Fake news and denial
‘Fake news’ might be a relatively new phrase but it describes something the fossil fuel industry has been involved in for years. Oil and gas companies were aware of the risks of climate change and the need to cut carbon emissions in the late eighties.
But instead of taking action, they set about spreading disinformation and casting doubt on what scientists were saying. The consequences of this funding of climate denial are still preventing progress on climate change today.
And it’s not just climate change where fossil fuel companies have sought to distort the truth. When oil spills and other disasters occur, companies try to spin the story and shift blame to other contractors or even local communities.
- BP, Shell and Statoil/Equinor are all members of the American Petroleum Institute, a powerful lobby group involved in actively spreading denial and opposing climate laws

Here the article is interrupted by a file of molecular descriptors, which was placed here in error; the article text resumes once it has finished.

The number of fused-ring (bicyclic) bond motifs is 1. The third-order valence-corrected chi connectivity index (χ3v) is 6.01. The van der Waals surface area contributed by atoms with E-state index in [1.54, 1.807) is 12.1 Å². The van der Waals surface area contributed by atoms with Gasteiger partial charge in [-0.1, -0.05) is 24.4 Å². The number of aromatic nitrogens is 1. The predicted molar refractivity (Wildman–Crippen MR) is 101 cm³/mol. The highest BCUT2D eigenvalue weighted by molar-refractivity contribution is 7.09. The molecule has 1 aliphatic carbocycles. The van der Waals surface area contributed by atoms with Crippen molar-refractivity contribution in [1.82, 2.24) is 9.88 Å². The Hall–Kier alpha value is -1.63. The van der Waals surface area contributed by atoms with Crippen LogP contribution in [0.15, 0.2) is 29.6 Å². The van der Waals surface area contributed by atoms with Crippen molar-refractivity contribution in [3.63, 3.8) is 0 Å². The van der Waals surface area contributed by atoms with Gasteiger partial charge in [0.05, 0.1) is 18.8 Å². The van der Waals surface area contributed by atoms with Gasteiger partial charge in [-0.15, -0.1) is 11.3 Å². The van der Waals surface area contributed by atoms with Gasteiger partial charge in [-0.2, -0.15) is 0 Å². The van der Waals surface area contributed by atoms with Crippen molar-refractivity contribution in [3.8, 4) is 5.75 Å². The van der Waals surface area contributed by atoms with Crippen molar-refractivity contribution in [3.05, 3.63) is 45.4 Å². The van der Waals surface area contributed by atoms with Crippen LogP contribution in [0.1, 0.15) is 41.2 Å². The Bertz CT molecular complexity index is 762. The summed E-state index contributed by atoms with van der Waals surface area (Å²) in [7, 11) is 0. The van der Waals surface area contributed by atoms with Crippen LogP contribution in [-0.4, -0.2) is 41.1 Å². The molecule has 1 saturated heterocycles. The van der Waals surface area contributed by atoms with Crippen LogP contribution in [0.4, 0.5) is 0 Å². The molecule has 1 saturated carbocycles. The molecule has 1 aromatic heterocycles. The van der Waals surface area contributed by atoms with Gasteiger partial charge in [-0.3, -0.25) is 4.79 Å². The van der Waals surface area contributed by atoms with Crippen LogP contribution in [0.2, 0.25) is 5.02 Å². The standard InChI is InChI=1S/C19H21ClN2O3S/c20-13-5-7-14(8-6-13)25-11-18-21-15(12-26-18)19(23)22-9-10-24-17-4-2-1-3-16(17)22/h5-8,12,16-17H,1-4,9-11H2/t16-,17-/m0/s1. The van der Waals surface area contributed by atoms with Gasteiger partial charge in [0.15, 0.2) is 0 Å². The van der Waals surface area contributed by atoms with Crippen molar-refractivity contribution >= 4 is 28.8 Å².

- Oil industry tactics to spread denial included forged letters to Congress, secret funding of a supposedly independent scientist and the creation of fake grassroots organizations
- BP employees recently made political donations to US politicians who still deny that climate change is real
How oil companies joined forces to spread doubt and denial
Oil companies have caused huge damage by spreading doubt about the seriousness of climate change and fuelling climate science denial.
Shell knew about climate change – and did worse than nothing
Shell has been aware of climate change for over 30 years, but the company’s been telling the public a very different story.
Dodging responsibility for Deepwater Horizon
Eight years ago, the Deepwater Horizon oil rig exploded, causing the largest marine oil spill in history. BP was ultimately deemed to be responsible for the disaster — but at the time, you wouldn’t have known it.